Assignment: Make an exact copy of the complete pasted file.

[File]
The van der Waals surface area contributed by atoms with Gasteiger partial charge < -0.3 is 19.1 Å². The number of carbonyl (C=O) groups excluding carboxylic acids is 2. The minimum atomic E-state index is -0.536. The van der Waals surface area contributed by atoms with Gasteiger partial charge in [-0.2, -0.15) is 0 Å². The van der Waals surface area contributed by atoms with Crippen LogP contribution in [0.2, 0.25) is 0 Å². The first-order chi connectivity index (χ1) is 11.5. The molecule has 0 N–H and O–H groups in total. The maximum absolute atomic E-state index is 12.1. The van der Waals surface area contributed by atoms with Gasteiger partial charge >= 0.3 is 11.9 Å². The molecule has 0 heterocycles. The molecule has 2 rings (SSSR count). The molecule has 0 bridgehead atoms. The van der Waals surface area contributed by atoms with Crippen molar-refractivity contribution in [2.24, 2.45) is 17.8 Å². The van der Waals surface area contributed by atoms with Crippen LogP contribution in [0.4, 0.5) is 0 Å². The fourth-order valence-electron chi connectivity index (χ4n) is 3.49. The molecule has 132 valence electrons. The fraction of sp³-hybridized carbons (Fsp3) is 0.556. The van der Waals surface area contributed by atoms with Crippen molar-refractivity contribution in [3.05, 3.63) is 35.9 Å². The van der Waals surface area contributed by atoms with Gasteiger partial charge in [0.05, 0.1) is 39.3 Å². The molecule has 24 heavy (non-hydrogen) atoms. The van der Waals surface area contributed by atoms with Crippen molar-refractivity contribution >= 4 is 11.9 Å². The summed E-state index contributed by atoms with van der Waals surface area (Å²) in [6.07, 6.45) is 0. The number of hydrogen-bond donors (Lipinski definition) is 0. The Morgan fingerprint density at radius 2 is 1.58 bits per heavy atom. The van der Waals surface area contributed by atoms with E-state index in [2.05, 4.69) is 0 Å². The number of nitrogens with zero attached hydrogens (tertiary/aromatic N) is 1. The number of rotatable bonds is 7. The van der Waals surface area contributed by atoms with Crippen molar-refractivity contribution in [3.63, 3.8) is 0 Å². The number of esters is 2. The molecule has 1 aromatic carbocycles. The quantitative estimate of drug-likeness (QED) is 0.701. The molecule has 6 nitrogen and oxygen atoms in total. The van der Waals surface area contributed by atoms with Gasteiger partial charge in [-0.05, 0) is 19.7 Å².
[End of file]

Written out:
The van der Waals surface area contributed by atoms with Gasteiger partial charge < -0.3 is 19.1 Å². The number of carbonyl (C=O) groups excluding carboxylic acids is 2. The minimum atomic E-state index is -0.536. The van der Waals surface area contributed by atoms with Gasteiger partial charge in [-0.2, -0.15) is 0 Å². The van der Waals surface area contributed by atoms with Crippen LogP contribution in [0.2, 0.25) is 0 Å². The first-order chi connectivity index (χ1) is 11.5. The molecule has 0 N–H and O–H groups in total. The maximum absolute atomic E-state index is 12.1. The van der Waals surface area contributed by atoms with Gasteiger partial charge >= 0.3 is 11.9 Å². The molecule has 0 heterocycles. The molecule has 2 rings (SSSR count). The molecule has 0 bridgehead atoms. The van der Waals surface area contributed by atoms with Crippen molar-refractivity contribution in [2.24, 2.45) is 17.8 Å². The van der Waals surface area contributed by atoms with Crippen LogP contribution in [0.4, 0.5) is 0 Å². The fourth-order valence-electron chi connectivity index (χ4n) is 3.49. The molecule has 132 valence electrons. The fraction of sp³-hybridized carbons (Fsp3) is 0.556. The van der Waals surface area contributed by atoms with Crippen molar-refractivity contribution in [3.05, 3.63) is 35.9 Å². The van der Waals surface area contributed by atoms with Gasteiger partial charge in [0.05, 0.1) is 39.3 Å². The molecule has 24 heavy (non-hydrogen) atoms. The van der Waals surface area contributed by atoms with Crippen molar-refractivity contribution >= 4 is 11.9 Å². The summed E-state index contributed by atoms with van der Waals surface area (Å²) in [6.07, 6.45) is 0. The number of hydrogen-bond donors (Lipinski definition) is 0. The Morgan fingerprint density at radius 2 is 1.58 bits per heavy atom. The van der Waals surface area contributed by atoms with E-state index in [2.05, 4.69) is 0 Å². The number of nitrogens with zero attached hydrogens (tertiary/aromatic N) is 1. The number of rotatable bonds is 7. The van der Waals surface area contributed by atoms with Crippen molar-refractivity contribution in [3.63, 3.8) is 0 Å². The number of esters is 2. The molecule has 1 aromatic carbocycles. The quantitative estimate of drug-likeness (QED) is 0.701. The molecule has 6 nitrogen and oxygen atoms in total. The van der Waals surface area contributed by atoms with Gasteiger partial charge in [-0.05, 0) is 19.7 Å².